misconceptions about probationary periods


Employers sometimes use “probationary periods” when hiring new employees or promoting employees into a new position. Employers use the probationary period as a time to assess whether the new hire or newly promoted employee is a good fit for the position. Typically, probationary periods range from 3 months to 6 months.

The following are frequently asked questions, along with some common misconceptions, about probationary periods.

Q: Are probationary periods a good idea?

A: Probationary periods can lead to confusion regarding whether the employment relationship is “at-will”. “At-will” means that either the employee or the employer may terminate the employment relationship at any time, for any lawful reason. When employers use probationary periods, employees sometimes think that once they successfully complete a probationary period, they are no longer at risk for termination based upon their performance. This misunderstanding can lead to increased risk of wrongful termination lawsuits if the employer terminates the employee. Accordingly, with the exception of collective bargaining agreements or circumstances where the employer wishes to enter into a contract with a particular employee, probationary periods are generally not considered a best practice.

Additionally, the term “probationary period” may have a negative connotation for new employees. New hires may misinterpret “probationary” to mean that they are immediately placed on a disciplinary action plan at the start of their employment. This could negatively impact the employee’s perception of the company.

Q: How can I help employees understand my company’s probationary period policy?

A: If your company requires that new employees enter into a probationary period, make sure that your probationary period policies and procedures are carefully worded and applied consistently to all new hires. Your policies should make clear that upon successful completion of the probationary period, the status of the new hire’s employment will remain “at-will.” The policy should also make clear that “at-will” status is in effect even during the probationary period. Employers should consider consulting with legal counsel to ensure that their probationary period policies are drafted and implemented properly.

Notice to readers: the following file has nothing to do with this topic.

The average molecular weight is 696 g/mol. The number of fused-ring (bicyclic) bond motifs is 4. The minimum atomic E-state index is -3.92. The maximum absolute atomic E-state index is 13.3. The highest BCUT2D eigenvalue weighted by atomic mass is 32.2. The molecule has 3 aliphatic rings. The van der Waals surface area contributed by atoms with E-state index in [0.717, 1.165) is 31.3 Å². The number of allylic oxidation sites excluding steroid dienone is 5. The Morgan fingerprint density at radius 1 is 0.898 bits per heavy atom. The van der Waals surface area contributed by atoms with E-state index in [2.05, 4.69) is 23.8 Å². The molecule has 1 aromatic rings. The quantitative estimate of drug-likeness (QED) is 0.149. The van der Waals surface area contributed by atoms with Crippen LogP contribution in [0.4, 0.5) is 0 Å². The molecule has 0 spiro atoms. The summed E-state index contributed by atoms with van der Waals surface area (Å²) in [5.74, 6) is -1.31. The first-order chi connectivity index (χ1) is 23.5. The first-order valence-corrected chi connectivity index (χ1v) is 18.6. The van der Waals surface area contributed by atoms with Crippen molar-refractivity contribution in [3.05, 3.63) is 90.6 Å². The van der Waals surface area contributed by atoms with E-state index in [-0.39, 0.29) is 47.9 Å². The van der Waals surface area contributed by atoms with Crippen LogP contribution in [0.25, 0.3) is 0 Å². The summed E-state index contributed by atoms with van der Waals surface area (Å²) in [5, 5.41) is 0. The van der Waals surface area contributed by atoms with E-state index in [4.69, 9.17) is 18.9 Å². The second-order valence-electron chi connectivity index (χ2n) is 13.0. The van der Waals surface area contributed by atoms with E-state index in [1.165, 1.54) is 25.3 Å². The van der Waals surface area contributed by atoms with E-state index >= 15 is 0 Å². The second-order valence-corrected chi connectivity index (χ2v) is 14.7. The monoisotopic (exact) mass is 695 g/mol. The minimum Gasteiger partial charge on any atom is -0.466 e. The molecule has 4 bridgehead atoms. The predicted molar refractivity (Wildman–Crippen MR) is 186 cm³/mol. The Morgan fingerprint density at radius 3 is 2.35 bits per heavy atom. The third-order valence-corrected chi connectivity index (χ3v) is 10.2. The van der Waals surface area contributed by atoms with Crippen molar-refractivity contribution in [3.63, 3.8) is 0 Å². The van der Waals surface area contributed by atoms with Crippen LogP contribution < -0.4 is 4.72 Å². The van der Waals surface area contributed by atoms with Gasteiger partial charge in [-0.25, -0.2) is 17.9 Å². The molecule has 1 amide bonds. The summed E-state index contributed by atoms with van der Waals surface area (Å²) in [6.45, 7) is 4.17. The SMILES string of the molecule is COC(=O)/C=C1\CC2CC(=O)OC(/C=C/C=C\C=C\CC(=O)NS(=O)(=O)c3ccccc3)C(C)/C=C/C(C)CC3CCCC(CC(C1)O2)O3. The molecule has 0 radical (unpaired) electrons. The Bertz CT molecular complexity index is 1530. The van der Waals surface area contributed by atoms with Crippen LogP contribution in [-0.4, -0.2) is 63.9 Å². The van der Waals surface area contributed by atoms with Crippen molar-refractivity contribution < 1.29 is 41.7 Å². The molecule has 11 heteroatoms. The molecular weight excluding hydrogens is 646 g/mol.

Note: Employers should also have a clear employment at-will disclaimer in their employee handbook to make the employment relationship clear.

Q: Which states recognize at-will employment?

A: In the United States, employment relationships are presumed to be at-will in all states except Montana. In Montana, employers can generally only terminate employees for good cause once they have completed the employer’s probationary period. If an employer does not establish a specific probationary period in Montana, the default probationary period is six months from the date of hire.

Q: Why would employers use probationary periods?